Are sincerity and trust simply economic tools?

Here’s a provocative question from Charles H. Green, in his article Faking It Doesn’t Make It: “Have we succeeded in faking sincerity so well that we have fooled ourselves?” It’s not just sincerity either. The whole business of “spin” is an elaborate exercise in faking it that began with politicians and seems to have spread to the business world.

Here’s what Charlie says:

Business is becoming adept at mouthing sincerities about relationships —but in service to itself, not to the nominal objects of those relationships — customers, suppliers, employees.

We seem to have slipped into a false and debased Darwinian view of the world — especially the world of business — where everything is simply a means to winning in the competitive stakes; all is fair, it seems, in love, war, and making money.

I say this is a debased understanding of Darwin’s ideas, because, if you look around the natural world, you find very few instances of all-out competition, and many of collaboration and altruism. It takes only a moment’s though to see that, if all the individuals in a species competed without restraint, you would be left with only one or two “winners” and the species would become extinct as a result. Survival of the fittest is far more likely to demand collaboration and the building of trust, not destroy it. Faking sincerity almost always leads in time to being caught out and destroying any trust others had in you.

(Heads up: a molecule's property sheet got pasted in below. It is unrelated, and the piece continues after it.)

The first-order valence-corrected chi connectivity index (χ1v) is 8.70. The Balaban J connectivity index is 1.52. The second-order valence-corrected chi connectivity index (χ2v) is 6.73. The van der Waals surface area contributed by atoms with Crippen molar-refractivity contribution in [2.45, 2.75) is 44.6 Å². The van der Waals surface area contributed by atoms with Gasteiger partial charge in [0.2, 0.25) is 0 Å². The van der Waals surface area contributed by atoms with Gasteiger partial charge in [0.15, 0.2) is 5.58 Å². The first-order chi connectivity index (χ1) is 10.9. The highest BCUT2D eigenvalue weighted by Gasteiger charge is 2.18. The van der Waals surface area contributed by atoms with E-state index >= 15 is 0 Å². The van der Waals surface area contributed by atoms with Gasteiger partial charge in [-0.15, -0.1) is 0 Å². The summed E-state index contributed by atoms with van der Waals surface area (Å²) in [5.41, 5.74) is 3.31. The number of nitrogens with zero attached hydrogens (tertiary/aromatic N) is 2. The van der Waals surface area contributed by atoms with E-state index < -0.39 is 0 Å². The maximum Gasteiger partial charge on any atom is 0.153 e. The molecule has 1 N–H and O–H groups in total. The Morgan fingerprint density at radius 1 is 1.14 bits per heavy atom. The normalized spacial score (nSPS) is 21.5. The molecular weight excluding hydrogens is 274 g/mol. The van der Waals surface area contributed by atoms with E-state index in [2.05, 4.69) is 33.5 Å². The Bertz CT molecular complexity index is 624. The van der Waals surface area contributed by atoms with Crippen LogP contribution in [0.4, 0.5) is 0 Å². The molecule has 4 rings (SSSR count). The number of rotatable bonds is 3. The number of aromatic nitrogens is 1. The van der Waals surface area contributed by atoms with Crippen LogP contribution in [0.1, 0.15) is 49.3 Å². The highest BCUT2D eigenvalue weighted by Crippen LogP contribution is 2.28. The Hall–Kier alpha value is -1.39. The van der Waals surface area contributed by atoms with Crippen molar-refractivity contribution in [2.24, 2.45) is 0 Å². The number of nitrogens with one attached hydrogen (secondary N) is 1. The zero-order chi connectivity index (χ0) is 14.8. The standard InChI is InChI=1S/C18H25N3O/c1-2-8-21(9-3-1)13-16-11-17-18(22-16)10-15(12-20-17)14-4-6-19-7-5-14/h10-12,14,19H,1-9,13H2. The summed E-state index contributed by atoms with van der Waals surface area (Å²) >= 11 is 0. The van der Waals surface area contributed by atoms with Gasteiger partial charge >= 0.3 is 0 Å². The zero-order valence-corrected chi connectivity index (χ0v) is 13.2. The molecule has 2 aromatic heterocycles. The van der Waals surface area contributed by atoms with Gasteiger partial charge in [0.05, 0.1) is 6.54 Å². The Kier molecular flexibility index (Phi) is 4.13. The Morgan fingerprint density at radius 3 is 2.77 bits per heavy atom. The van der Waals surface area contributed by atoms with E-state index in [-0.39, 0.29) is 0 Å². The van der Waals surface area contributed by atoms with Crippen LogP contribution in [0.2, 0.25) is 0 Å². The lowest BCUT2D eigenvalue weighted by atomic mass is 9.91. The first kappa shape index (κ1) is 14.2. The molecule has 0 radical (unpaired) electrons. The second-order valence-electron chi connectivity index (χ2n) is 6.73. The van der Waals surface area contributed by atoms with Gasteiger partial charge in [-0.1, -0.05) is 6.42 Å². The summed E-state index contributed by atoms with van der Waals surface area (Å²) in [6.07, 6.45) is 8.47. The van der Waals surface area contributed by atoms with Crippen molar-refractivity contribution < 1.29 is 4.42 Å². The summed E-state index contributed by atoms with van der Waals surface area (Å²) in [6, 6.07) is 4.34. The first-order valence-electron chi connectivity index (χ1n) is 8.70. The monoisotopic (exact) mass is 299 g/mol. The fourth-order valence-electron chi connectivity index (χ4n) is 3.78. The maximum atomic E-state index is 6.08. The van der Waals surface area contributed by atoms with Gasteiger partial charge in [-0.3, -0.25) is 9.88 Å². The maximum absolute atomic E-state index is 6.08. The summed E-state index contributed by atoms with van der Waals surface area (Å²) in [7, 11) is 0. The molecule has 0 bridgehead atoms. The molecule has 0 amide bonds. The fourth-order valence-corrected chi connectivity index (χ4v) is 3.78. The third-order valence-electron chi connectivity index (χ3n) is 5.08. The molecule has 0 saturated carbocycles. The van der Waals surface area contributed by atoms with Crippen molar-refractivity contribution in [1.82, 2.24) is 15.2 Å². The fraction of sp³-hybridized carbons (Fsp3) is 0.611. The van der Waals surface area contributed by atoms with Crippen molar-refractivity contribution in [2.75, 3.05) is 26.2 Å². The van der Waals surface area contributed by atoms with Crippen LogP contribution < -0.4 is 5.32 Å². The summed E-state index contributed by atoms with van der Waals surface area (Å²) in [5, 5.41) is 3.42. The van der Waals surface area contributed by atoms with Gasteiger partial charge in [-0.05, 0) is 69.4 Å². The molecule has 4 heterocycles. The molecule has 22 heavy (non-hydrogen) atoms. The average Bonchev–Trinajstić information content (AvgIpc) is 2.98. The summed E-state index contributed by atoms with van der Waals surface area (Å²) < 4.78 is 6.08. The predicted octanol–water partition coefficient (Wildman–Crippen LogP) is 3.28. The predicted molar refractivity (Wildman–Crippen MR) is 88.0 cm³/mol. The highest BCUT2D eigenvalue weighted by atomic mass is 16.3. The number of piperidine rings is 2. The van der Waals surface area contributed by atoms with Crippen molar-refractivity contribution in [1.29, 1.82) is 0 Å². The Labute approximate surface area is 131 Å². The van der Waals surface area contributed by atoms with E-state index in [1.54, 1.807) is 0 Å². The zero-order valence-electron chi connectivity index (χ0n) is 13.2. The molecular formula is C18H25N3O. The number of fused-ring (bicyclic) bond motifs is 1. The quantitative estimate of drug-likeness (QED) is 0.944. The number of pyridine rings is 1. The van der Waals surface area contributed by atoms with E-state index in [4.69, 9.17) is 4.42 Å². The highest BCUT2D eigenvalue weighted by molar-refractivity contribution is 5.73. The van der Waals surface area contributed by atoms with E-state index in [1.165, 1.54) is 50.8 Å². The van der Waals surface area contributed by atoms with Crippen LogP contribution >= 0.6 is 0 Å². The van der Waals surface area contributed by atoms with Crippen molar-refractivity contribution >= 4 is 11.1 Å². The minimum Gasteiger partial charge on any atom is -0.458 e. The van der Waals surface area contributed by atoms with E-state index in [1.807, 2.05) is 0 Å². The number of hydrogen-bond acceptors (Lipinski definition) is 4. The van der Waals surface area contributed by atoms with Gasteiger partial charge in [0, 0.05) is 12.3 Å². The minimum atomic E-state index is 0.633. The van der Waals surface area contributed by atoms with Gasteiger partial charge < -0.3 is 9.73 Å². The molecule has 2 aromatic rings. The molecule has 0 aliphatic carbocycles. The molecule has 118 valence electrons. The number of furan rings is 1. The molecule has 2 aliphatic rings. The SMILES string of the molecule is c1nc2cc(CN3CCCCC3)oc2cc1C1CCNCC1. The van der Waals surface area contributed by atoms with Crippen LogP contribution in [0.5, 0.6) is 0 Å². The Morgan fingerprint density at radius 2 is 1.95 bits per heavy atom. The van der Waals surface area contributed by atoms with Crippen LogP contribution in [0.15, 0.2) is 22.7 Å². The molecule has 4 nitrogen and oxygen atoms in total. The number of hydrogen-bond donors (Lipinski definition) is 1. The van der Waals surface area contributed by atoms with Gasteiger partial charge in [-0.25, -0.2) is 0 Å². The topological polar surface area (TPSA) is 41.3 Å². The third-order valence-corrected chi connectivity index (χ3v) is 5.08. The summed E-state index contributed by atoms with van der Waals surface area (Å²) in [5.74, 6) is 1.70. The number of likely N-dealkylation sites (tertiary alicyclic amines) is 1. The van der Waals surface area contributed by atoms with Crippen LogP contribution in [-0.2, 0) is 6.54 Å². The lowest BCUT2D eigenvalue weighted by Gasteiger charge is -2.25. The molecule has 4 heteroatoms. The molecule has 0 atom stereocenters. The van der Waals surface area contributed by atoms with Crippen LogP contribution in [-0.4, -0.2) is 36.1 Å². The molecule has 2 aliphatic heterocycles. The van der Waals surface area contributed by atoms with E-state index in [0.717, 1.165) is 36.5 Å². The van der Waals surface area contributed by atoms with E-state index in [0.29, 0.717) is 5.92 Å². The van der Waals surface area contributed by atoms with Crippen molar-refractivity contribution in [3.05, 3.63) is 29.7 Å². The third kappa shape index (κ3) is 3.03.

Collaboration is the only long-term means of survival. It’s only our stupid love-affair with short-term thinking that lets us believe that having winning over others as out sole goal makes any sense. We’re all disciples of Machiavelli, it seems, believing that anything is worth sacrificing — sincerity, trust, honesty, altruism — on the altar of coming in first.


As Charlie Green writes:

. . . relationships aren’t means to an end — relationships are the end. Successful businesses are the consequences, outcomes, byproducts of successful relationships. The world is dragging us toward collaboration; but our belief systems are still rooted in competition.

Surely it’s time to expose this dangerous nonsense for what it is: a swift road to ruin, misery, and corporate extinction.

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